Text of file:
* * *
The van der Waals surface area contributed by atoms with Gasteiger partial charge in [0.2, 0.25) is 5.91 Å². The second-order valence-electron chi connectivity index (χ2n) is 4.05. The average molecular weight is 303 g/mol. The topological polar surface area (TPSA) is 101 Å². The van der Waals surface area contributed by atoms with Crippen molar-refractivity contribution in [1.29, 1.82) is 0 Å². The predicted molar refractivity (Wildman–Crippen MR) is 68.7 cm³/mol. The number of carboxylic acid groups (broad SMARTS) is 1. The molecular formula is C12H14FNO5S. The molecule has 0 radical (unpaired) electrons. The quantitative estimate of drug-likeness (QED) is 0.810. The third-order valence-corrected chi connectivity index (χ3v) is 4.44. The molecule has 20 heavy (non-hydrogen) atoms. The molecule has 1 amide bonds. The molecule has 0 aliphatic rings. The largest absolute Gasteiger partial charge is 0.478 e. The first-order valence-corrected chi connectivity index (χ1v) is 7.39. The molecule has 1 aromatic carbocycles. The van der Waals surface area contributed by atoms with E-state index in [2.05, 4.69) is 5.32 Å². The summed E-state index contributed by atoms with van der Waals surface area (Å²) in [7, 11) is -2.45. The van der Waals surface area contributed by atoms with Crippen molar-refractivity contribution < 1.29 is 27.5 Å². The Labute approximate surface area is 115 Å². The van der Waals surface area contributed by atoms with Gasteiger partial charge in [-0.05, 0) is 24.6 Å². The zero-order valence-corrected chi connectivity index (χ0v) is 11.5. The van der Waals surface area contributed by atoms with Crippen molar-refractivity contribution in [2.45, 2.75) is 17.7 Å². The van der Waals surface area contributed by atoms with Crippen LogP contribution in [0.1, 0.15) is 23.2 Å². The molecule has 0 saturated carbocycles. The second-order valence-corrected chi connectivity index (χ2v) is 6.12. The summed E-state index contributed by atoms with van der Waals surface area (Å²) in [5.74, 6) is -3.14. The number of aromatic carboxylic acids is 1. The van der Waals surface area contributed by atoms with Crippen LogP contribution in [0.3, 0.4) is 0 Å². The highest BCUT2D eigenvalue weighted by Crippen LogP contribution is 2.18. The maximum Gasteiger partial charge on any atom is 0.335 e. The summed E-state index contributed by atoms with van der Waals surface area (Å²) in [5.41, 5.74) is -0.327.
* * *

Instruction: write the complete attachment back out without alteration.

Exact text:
The van der Waals surface area contributed by atoms with Gasteiger partial charge in [0.2, 0.25) is 5.91 Å². The second-order valence-electron chi connectivity index (χ2n) is 4.05. The average molecular weight is 303 g/mol. The topological polar surface area (TPSA) is 101 Å². The van der Waals surface area contributed by atoms with Crippen molar-refractivity contribution in [1.29, 1.82) is 0 Å². The predicted molar refractivity (Wildman–Crippen MR) is 68.7 cm³/mol. The number of carboxylic acid groups (broad SMARTS) is 1. The molecular formula is C12H14FNO5S. The molecule has 0 radical (unpaired) electrons. The quantitative estimate of drug-likeness (QED) is 0.810. The third-order valence-corrected chi connectivity index (χ3v) is 4.44. The molecule has 20 heavy (non-hydrogen) atoms. The molecule has 1 amide bonds. The molecule has 0 aliphatic rings. The largest absolute Gasteiger partial charge is 0.478 e. The first-order valence-corrected chi connectivity index (χ1v) is 7.39. The molecule has 1 aromatic carbocycles. The van der Waals surface area contributed by atoms with E-state index in [2.05, 4.69) is 5.32 Å². The summed E-state index contributed by atoms with van der Waals surface area (Å²) in [7, 11) is -2.45. The van der Waals surface area contributed by atoms with Crippen molar-refractivity contribution < 1.29 is 27.5 Å². The Labute approximate surface area is 115 Å². The van der Waals surface area contributed by atoms with Gasteiger partial charge in [-0.05, 0) is 24.6 Å². The zero-order valence-corrected chi connectivity index (χ0v) is 11.5. The van der Waals surface area contributed by atoms with Crippen molar-refractivity contribution in [2.45, 2.75) is 17.7 Å². The van der Waals surface area contributed by atoms with Crippen LogP contribution in [0.1, 0.15) is 23.2 Å². The molecule has 0 saturated carbocycles. The second-order valence-corrected chi connectivity index (χ2v) is 6.12. The summed E-state index contributed by atoms with van der Waals surface area (Å²) in [5.74, 6) is -3.14. The number of aromatic carboxylic acids is 1. The van der Waals surface area contributed by atoms with Crippen LogP contribution in [0.3, 0.4) is 0 Å². The highest BCUT2D eigenvalue weighted by Crippen LogP contribution is 2.18. The maximum Gasteiger partial charge on any atom is 0.335 e. The summed E-state index contributed by atoms with van der Waals surface area (Å²) in [5.41, 5.74) is -0.327.